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Optical Layout

Advanced Virgo is a laser interferometer with 3 kilometers long perpendicular arms: this instrument and configuration is ideally suited to measure the tiny effect produced by gravitational waves passing through the detector: they alternatively shrink one arm while stretching the other one. The change in the arm lengths is proportional to the arm length itself, as well as to the wave amplitude: so to increase the signal it is preferable to have arms as long as possible. Advanced Virgo arms are built to be 3 kilometers long and then the laser path is folded hundreds of times before the light recombines at the beam splitter. This is achieved by implementing optical resonators (called Fabry-Perot cavities) along each arm by adding one extra mirror at the beginning of each arm, close to the beam splitter. Thus each arm has two mirrors: the input and the end one. 

Because the interferometer works at ‘dark fringe‘, the light that is recombined by the beam splitter after traveling along the arms interferes constructively in the direction towards the laser source: instead of blocking such light, it is reflected back so that it is re-used in the interferometer: this is done thanks to an additional mirror placed downstream just before the beam-splitter. This is named Power Recycling mirror and the light power is said to be recycled. We ‘recycle’ also the gravitational wave signal: this is done by adding one more signal after the beam-splitter, before detecting the interference pattern. This mirror is named the Signal Recycling mirror. Overall, Advanced Virgo is designed to be a dual recycled Michelson interferometer.The Advanced Virgo optical layout comprises two additional systems:  the Input Mode Cleaner and the Quantum Noise Reduction. The first one is needed to improve the quality of the laser beam circulating the interferometer, in terms of beam pointing stability, spatial shape, frequency purity. The second is a complex system to reduce the noises due to the quantum nature of light.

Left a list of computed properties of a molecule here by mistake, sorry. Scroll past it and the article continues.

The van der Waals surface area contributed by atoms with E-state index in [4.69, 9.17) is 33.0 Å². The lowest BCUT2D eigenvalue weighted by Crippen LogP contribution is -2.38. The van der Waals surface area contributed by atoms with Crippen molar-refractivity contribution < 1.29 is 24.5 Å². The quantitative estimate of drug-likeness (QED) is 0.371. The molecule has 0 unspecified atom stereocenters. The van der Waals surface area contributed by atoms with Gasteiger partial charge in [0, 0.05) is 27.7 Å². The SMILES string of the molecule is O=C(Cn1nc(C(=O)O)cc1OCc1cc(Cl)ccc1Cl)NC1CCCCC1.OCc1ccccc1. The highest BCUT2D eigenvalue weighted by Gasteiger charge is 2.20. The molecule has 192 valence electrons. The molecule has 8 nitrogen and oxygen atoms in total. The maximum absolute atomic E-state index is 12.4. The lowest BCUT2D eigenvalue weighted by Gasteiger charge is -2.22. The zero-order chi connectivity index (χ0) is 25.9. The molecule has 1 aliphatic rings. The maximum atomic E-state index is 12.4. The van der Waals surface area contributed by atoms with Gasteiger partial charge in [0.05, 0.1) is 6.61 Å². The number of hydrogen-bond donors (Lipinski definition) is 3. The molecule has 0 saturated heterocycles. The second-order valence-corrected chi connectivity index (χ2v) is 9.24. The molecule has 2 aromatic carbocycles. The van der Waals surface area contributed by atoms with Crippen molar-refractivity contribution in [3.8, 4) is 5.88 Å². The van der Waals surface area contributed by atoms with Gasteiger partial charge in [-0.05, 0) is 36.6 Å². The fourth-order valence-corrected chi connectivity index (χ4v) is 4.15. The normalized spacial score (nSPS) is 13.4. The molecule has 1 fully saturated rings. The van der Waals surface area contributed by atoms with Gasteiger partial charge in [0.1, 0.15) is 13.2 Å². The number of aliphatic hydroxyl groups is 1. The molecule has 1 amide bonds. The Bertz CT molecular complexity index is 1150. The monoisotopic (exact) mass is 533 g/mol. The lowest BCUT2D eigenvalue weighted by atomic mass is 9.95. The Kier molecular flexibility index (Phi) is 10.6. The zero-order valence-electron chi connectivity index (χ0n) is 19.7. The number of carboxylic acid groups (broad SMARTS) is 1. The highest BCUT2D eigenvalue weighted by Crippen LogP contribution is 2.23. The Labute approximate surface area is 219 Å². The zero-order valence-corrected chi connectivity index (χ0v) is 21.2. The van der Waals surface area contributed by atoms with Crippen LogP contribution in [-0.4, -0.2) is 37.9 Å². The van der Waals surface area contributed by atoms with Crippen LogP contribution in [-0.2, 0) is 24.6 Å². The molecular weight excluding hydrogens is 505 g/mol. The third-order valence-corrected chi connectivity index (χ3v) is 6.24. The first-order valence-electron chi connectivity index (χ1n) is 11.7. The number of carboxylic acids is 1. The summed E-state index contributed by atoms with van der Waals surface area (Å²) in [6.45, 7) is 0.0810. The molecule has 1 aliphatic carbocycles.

The optical layout of Advanced Virgo, with dual recycling and Quantum Noise Reduction (Frequency Dependent Squeezing scheme).


Optical benches where the Virgo laser beam is generated
© Cyril Frésillon/Virgo/Photothèque CNRS

In Advanced Virgo the part of the detector which delivers the laser beam to the interferometer with the required power, size and stability is called ‘the injection’. It comprises all the parts between the infrared laser source (wavelength of 1μm) and the core interferometer and it ensures that the input laser beam will have all the right properties to be able control the interferometer with very low noise. One key element of the injection is the 150 m long optical cavity, called the Input Mode Cleaner’: its purpose is to guarantee a well-defined laser beam stable in position and shape. Finally, before the recycling cavities, a telescope will enlarge the laser beam by a factor 20 to match the required beam size in the central part of the detector.

Arm cavities

The two optical resonators which are along the perpendicular arms (and called the ‘arm cavities’) give Virgo its characteristic L-shape and are among the most critical components of the detector. Each of the arm cavity is formed by 2 outstanding mirrors, each 42 kg in mass, one at the input, close to the beam splitter, and one 3 km further which reflects all the light back towards the beam splitter. They are optical resonators in the sense that the light between the two mirrors propagates in multiple round trips, each time enhancing a little more the gravitational signal. For example, in Virgo, the gravitational wave signal is amplified by about a factor 300 thanks to the cavities in the arms.

To enhance the performance of the interferometer the surface of each mirror is polished at the atomic level, reducing the amount of scattered light. The coating on the mirror surface is also special to reflect all the light with very limited absorption and inducing no distortion. These mirrors have been (improperly) called the perfect optics. Thanks to the quality of the mirrors, the amount of laser light lost during one round trip in the cavity (so traveling 6 km) is less than 0.01%. More details here.


In Advanced Virgo the part of the detector which is responsible for extracting the signal encoded on the laser light by the gravitational wave,  is called ‘the detection’. It also provides a large part of the signals to control the interferometer and keep it at its working point. As for other parts of Advanced Virgo, noise control is critical, so all the optical components for the detection are isolated from the ground motion by suspending the optical benches they sit on: these benches are hosted in vacuum to avoid dust and acoustic noise. At the output of the interferometer, a telescope is used to reduce the beam size by a factor 40 to achieve a laser size compatible with the photoreceivers, called photodiodes. A smaller optical cavity, called the ‘Output Mode Cleaner’, is inserted before the final photodiode where the gravitational wave signal is recorded. This cavity filters the light to remove spurious signals and only transmit the laser light which may contain the gravitational wave signal.